“A lot of the religious stuff didn’t seem real,” he said. “It made a lot more sense to me that God wasn’t real. I really lived for several years under that assumption.”
 
Then in high school a family moved to West Point, whose  daughter was “joyful and fulfilled, one of the happiest human beings I’d ever met. She came out with a different answer,” Deacon Leffler said. “My answer was God was not real. She said, ‘Oh no, God is very real. And he loves us so much!”
 
When he opened his own heart to that possibility, the world opened up, Deacon Leffler said. A youth group started in the parish, encouraging friendships and faith, and retreats became more common. At one retreat, during adoration of the Eucharist, Deacon Leffler felt Christ’s presence, and asked for validation of that feeling.
 
“I felt it in my bones, I knew somehow in the depth of my being that I was kneeling before Jesus, who was there in that host. I think that was a real gift of the Holy Spirit for me.”
 
That led to a meaningful confession and asking what God wants of him, Deacon Leffler said. Ultimately, those things led to studying for the priesthood, a spiritual year living in community with priests in St. Paul, Minn., and an excitement about leading others to Christ, he said. 
 
 TURNING TO CATHOLICISM
Deacon Stack was raised by loving parents who lived Christian values but didn’t claim any one faith. While he was exposed to Catholicism through his mother’s parents, he sought fulfillment through school, work and parties. “I wanted things of this world,” he said.
 
Graduating from the University of Nebraska-Lincoln and then working for an architectural firm in Omaha while living in Lincoln, he sought joy and solace in alcohol and other diversions, but none of it was fulfilling, he said.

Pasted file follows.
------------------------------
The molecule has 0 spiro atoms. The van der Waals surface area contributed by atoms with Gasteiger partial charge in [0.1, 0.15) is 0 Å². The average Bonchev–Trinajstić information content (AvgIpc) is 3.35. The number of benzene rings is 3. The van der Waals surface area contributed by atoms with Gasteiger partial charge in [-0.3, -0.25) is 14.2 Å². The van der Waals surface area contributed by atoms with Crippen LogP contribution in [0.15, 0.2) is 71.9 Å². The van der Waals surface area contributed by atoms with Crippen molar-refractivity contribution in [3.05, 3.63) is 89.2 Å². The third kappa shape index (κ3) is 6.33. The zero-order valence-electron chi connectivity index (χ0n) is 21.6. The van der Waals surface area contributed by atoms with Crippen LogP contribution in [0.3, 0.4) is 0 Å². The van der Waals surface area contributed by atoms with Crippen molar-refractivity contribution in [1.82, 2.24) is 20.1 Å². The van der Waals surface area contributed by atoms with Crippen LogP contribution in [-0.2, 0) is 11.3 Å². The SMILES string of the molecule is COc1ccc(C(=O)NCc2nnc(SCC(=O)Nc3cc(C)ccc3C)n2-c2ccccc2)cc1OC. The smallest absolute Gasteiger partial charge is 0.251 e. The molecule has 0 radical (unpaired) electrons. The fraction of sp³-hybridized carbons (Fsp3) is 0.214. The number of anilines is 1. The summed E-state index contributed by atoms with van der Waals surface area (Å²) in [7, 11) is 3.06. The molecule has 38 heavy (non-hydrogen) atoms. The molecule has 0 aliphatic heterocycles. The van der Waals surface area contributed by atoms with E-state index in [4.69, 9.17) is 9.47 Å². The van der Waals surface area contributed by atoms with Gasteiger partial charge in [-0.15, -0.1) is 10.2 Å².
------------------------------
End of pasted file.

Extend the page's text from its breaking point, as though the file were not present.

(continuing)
“It was a dark time in my life, a complete lack of inner peace,” he said. 
 
And then he began commuting with a colleague whose wife was urging his friend to rediscover the Catholic Church. Their conversations gradually veered away from politics and sports to center on religion, and Deacon Stack decided to join the church. 
 
“I flipped it on him, and asked him to be my sponsor in RCIA (Rite of Christian Initiation of Adults),” Deacon Stack said about joining the church as a member of St. James Parish in Omaha in 2010.
 
He got involved with the retreat movement Christians Encounter Christ, had people tell him he might have a vocation to the priesthood, and prayed that God’s will be done in his life.
 
Last summer, Deacon Stack baptized his friend’s eighth child. 
 
His parents have supported him through it all, and his wayward ways, forgiven by Christ, have helped make him a particularly strong proponent of the sacraments, he said.
 
 “I look forward to celebrating the Mass and reconciliation,” Deacon Stack said of his upcoming ordination. “I am hoping to help people encounter their Lord, to encounter God who wants to love them and live with them in all eternity.”